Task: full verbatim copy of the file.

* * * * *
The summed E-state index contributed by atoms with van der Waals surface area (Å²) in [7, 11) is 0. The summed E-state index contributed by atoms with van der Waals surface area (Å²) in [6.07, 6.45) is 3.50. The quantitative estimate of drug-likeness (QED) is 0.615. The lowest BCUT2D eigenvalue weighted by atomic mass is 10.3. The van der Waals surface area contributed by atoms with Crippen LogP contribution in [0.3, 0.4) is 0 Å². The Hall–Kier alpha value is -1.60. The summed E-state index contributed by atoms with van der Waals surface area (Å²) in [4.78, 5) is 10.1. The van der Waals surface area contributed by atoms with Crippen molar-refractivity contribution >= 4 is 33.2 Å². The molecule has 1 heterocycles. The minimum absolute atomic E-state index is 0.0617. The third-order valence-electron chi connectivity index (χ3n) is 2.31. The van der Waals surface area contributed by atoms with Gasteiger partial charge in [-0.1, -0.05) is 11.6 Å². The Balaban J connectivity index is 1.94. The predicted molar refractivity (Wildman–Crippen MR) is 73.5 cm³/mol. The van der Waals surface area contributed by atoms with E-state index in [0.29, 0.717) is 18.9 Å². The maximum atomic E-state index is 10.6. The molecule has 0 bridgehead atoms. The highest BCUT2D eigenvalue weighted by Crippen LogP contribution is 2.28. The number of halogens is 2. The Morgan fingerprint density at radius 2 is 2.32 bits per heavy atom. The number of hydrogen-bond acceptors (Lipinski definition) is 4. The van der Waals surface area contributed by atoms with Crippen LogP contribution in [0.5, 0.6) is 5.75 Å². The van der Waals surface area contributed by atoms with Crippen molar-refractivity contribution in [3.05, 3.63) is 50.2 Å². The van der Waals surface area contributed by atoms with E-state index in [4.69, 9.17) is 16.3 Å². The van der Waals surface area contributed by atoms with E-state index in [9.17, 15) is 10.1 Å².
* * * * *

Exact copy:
The summed E-state index contributed by atoms with van der Waals surface area (Å²) in [7, 11) is 0. The summed E-state index contributed by atoms with van der Waals surface area (Å²) in [6.07, 6.45) is 3.50. The quantitative estimate of drug-likeness (QED) is 0.615. The lowest BCUT2D eigenvalue weighted by atomic mass is 10.3. The van der Waals surface area contributed by atoms with Crippen LogP contribution in [0.3, 0.4) is 0 Å². The Hall–Kier alpha value is -1.60. The summed E-state index contributed by atoms with van der Waals surface area (Å²) in [4.78, 5) is 10.1. The van der Waals surface area contributed by atoms with Crippen molar-refractivity contribution >= 4 is 33.2 Å². The molecule has 1 heterocycles. The minimum absolute atomic E-state index is 0.0617. The third-order valence-electron chi connectivity index (χ3n) is 2.31. The van der Waals surface area contributed by atoms with Gasteiger partial charge in [-0.1, -0.05) is 11.6 Å². The Balaban J connectivity index is 1.94. The predicted molar refractivity (Wildman–Crippen MR) is 73.5 cm³/mol. The van der Waals surface area contributed by atoms with E-state index in [0.29, 0.717) is 18.9 Å². The maximum atomic E-state index is 10.6. The molecule has 0 bridgehead atoms. The highest BCUT2D eigenvalue weighted by Crippen LogP contribution is 2.28. The number of halogens is 2. The Morgan fingerprint density at radius 2 is 2.32 bits per heavy atom. The number of hydrogen-bond acceptors (Lipinski definition) is 4. The van der Waals surface area contributed by atoms with Crippen LogP contribution in [0.5, 0.6) is 5.75 Å². The van der Waals surface area contributed by atoms with Crippen molar-refractivity contribution in [3.05, 3.63) is 50.2 Å². The van der Waals surface area contributed by atoms with E-state index in [4.69, 9.17) is 16.3 Å². The van der Waals surface area contributed by atoms with E-state index in [9.17, 15) is 10.1 Å².